- The Washington Times - Tuesday, August 9, 2005

Q: I’ve been hearing a lot lately about “cookies” on my computer. What are they, and are they really dangerous?

A: Cookies have been getting a bad reputation lately because some are linked to spyware and adware, programs that often sneak onto your computers. Many anti-spyware programs identify cookies as threats because Web sites can use them to target ads based on your surfing habits.

But cookies are much more than that.

Fundamentally, cookies are small data files your Web browser uses to help sites remember who you are. They were invented at Netscape Communications Corp. a decade ago and incorporated into the then-reigning Netscape Navigator browsers to make Web surfing more efficient. Other browsers soon adopted cookies, too.

Without cookies, each interaction with a Web site would be treated as a new visit.

The site would have no way of knowing that the page you just called up and the one you called up five minutes ago were summoned by the same person.

That’s often not a problem for basic Web pages.

But for commercial Web sites, it can be.

Cookies, for instance, help remember usernames and passwords. Sites that require registration would otherwise have to ask for them every time you visit or want to see a new page on the site. Cookies can also remember other preferences, such as your city for weather or favorite sports team for scores.

Electronic-commerce sites use cookies to enable shopping carts. Without them, you would have to complete a purchase before buying a second item.

Many cookies go away when you exit the browser, but others, known as persistent cookies, keep track of you across many days, even weeks or years, of surfing.

That is where most concerns with cookies lie.

Though marketers say cookies help prevent you from seeing the same ad over and over and let them tailor pitches to your interests, they also can let sites and their advertisers build profiles on you.

Cookies themselves contain little data — usually a unique ID number of some sort. Their power is in the data attached to that ID and kept by Web sites.

Online advertising agency DoubleClick Inc. landed in hot water in 1999 when it bought a direct marketing company, allowing it to match cookie profiles consumers thought were anonymous with real-world information to build dossiers about buying habits and identities. Under pressure, DoubleClick eventually scrapped such plans.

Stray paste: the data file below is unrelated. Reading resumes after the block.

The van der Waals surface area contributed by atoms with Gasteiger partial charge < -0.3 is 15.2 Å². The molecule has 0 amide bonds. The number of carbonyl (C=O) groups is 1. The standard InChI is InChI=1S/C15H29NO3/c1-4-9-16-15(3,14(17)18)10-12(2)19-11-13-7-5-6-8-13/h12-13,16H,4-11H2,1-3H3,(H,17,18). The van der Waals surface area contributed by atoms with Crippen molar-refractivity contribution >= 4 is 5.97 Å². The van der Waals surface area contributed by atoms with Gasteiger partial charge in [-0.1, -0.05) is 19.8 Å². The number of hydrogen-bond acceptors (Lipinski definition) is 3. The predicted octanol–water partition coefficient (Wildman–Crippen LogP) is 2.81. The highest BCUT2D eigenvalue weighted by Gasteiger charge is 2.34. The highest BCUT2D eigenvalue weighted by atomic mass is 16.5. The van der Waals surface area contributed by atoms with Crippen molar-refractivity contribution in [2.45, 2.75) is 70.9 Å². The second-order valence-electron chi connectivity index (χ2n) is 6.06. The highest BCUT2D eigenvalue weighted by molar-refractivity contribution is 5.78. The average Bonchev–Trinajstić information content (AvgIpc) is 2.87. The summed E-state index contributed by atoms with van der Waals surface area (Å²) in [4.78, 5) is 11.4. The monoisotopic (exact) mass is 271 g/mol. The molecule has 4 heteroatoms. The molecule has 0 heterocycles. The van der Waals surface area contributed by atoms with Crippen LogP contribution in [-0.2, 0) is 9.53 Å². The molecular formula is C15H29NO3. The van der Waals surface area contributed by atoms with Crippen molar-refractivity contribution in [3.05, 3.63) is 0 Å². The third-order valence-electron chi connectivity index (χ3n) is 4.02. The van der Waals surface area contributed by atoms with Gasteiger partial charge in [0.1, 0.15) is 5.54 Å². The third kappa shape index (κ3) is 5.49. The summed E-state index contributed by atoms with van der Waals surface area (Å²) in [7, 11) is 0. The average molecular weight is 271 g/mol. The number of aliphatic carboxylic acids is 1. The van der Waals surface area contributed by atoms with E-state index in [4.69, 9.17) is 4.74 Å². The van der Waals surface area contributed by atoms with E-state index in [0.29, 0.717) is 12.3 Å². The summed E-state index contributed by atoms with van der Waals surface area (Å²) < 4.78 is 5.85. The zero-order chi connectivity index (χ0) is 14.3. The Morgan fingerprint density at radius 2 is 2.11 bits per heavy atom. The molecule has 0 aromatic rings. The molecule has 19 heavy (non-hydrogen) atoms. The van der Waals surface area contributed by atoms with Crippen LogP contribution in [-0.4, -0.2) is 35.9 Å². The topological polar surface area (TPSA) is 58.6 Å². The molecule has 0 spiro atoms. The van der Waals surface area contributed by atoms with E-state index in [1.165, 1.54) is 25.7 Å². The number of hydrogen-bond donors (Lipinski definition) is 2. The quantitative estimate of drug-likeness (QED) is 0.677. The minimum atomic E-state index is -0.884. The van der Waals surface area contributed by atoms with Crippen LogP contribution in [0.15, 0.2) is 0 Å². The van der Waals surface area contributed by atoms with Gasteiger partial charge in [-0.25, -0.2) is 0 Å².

Cookies have since received little attention as a privacy risk — until recently. Because cookies have lately become associated with spyware and adware, anti-spyware programs tend to treat them as threats.

Users have many choices for managing and blocking cookies.

Anti-spyware programs, though not Microsoft Corp.’s, look for cookies tied to advertising, and users can have those programs erase some or all cookies identified.

Standalone PC cleanup tools also can regularly flush browsers of cookies, though some may get rid of even those that remember passwords.

Most browsers also come with cookie controls built in and generally distinguish between first-party cookies placed by the site you visit and third-party ones placed by others, such as an advertising company the site uses.

Using Microsoft’s Internet Explorer, go to “Internet Options” under the “Tools” menu. Hit the “Privacy” tab, and move the slider to your comfort level. To erase all cookies, hit the “General” tab and press “Delete Cookies.”

The cookie controls for Mozilla Firefox are under the “Tools” menu as well. Select “Options,” then “Privacy.”

ASSOCIATED PRESS

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